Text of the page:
The underlying story of Static Control was once routine: once a company like Lexmark attained dominance, it would attract competitors who would find ways to erode that dominance by providing its customers with superior products at lower prices. The new entrants would rely on adversarial interoperability as their chief competitive weapon: that's when a company makes a new product that works with another company's existing products, against the established company's wishes.

Unfortunately, Lexmark (now combined with Static Control) didn’t give up after the court refused to allow it to use section 1201 to block competition. It shifted its focus to patent law and tried to fight off new competitors with that intellectual property claim, rather than by making better products at better prices. It’s such efforts that led EFF to launch its patent-busting project, to help clear a path for competition in digital tools that benefit users.

Today, Lexmark's legacy isn't an object lesson in the ways that adversarial interoperability can fuel competition, lowering prices and improving products. Rather, it's an early example of a ruthless campaign to dominate markets and see off competitors by invoking Felony Contempt of Business Model and various intellectual property regimes.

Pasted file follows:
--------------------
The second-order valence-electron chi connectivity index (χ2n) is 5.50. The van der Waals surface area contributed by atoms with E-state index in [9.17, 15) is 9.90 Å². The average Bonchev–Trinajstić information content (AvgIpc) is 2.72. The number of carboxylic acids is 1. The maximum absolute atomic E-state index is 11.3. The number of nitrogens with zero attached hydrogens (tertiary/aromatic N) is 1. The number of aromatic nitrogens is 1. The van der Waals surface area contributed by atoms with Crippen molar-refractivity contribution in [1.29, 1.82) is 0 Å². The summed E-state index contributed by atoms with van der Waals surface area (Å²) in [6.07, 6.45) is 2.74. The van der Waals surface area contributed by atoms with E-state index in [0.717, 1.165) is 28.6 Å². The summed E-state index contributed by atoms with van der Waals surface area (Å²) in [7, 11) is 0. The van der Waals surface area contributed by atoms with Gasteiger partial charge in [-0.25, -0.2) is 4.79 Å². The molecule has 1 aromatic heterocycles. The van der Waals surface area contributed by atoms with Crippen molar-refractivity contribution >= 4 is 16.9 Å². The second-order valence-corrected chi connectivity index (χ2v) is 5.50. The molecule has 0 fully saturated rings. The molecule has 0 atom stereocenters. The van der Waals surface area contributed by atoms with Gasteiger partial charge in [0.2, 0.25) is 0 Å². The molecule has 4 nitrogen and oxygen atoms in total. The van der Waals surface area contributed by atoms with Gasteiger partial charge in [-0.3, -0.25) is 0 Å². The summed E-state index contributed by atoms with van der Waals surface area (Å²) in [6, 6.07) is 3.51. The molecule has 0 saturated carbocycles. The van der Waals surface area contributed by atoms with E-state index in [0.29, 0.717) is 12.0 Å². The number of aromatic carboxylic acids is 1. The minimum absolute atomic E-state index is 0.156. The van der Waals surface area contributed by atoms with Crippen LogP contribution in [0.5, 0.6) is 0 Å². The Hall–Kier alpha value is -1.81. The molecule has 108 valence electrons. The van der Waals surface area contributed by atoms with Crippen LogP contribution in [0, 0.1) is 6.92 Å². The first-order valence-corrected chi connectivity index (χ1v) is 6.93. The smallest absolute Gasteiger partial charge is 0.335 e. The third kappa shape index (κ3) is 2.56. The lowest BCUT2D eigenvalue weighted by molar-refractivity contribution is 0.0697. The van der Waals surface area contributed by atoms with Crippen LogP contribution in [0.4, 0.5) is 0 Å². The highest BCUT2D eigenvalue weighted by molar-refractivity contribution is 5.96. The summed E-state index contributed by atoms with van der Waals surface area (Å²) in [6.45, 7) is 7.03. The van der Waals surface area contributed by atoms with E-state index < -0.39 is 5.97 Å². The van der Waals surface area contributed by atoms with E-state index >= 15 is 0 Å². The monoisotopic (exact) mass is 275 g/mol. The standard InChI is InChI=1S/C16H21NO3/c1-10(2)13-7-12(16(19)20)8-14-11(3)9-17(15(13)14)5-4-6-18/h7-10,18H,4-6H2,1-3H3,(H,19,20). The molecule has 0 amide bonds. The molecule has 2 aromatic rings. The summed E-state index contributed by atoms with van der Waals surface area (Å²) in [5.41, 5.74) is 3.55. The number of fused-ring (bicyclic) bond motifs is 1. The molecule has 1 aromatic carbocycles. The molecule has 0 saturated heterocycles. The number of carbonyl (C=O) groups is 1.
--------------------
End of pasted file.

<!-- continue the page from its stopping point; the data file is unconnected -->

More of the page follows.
As the years have gone by, DMCA 1201 has only become more of a threat, despite the good legal precedent in Lexmark. That's because other federal appeals courts have rejected the Lexmark precedent, holding that DMCA 1201 liability can attach no matter why the downstream user bypassed an access control, unless one of the narrow, temporary exemptions apply.

The first printer ink wars were fought with superior products, but today's printer ink wars are being fought with dirty tricks and legal threats.

More than 15 years ago, the case Lexmark showed us that forcing companies to compete on price and quality created a vibrant market where no one could dominate forever. Today, that promise has not been kept. Between patents, unfair terms of service and copyright overreach, the dominant players no longer need fear upstart competitors wielding adversarial interoperability: instead, using one of these underlying legal theories, the incumbents can simply bring (or threaten) suit for Felony Contempt of Business Model and sue or scare off nascent competitors before they can even get started.

Is it any wonder that investors now call any business dominated by a Big Tech giant the kill zone, rather than seeing it as an opportunity to seize a market from a bloated tyrant? It started with printers, but it definitely hasn’t ended there.